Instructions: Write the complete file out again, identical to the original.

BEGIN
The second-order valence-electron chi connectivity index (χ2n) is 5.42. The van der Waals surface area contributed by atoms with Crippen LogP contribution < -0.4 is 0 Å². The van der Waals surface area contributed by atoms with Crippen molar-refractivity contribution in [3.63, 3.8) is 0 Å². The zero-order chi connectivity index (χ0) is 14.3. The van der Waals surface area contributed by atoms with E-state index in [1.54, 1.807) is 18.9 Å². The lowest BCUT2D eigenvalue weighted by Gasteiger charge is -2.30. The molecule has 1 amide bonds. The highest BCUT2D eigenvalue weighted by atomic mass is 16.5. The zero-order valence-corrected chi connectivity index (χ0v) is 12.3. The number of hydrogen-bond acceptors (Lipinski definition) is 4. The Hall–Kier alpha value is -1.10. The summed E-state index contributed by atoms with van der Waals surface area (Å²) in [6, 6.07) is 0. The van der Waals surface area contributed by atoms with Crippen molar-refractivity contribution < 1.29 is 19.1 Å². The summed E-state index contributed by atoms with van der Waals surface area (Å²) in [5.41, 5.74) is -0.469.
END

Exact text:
The second-order valence-electron chi connectivity index (χ2n) is 5.42. The van der Waals surface area contributed by atoms with Crippen LogP contribution < -0.4 is 0 Å². The van der Waals surface area contributed by atoms with Crippen molar-refractivity contribution in [3.63, 3.8) is 0 Å². The zero-order chi connectivity index (χ0) is 14.3. The van der Waals surface area contributed by atoms with E-state index in [1.54, 1.807) is 18.9 Å². The lowest BCUT2D eigenvalue weighted by Gasteiger charge is -2.30. The molecule has 1 amide bonds. The highest BCUT2D eigenvalue weighted by atomic mass is 16.5. The zero-order valence-corrected chi connectivity index (χ0v) is 12.3. The number of hydrogen-bond acceptors (Lipinski definition) is 4. The Hall–Kier alpha value is -1.10. The summed E-state index contributed by atoms with van der Waals surface area (Å²) in [6, 6.07) is 0. The van der Waals surface area contributed by atoms with Crippen molar-refractivity contribution < 1.29 is 19.1 Å². The summed E-state index contributed by atoms with van der Waals surface area (Å²) in [5.41, 5.74) is -0.469.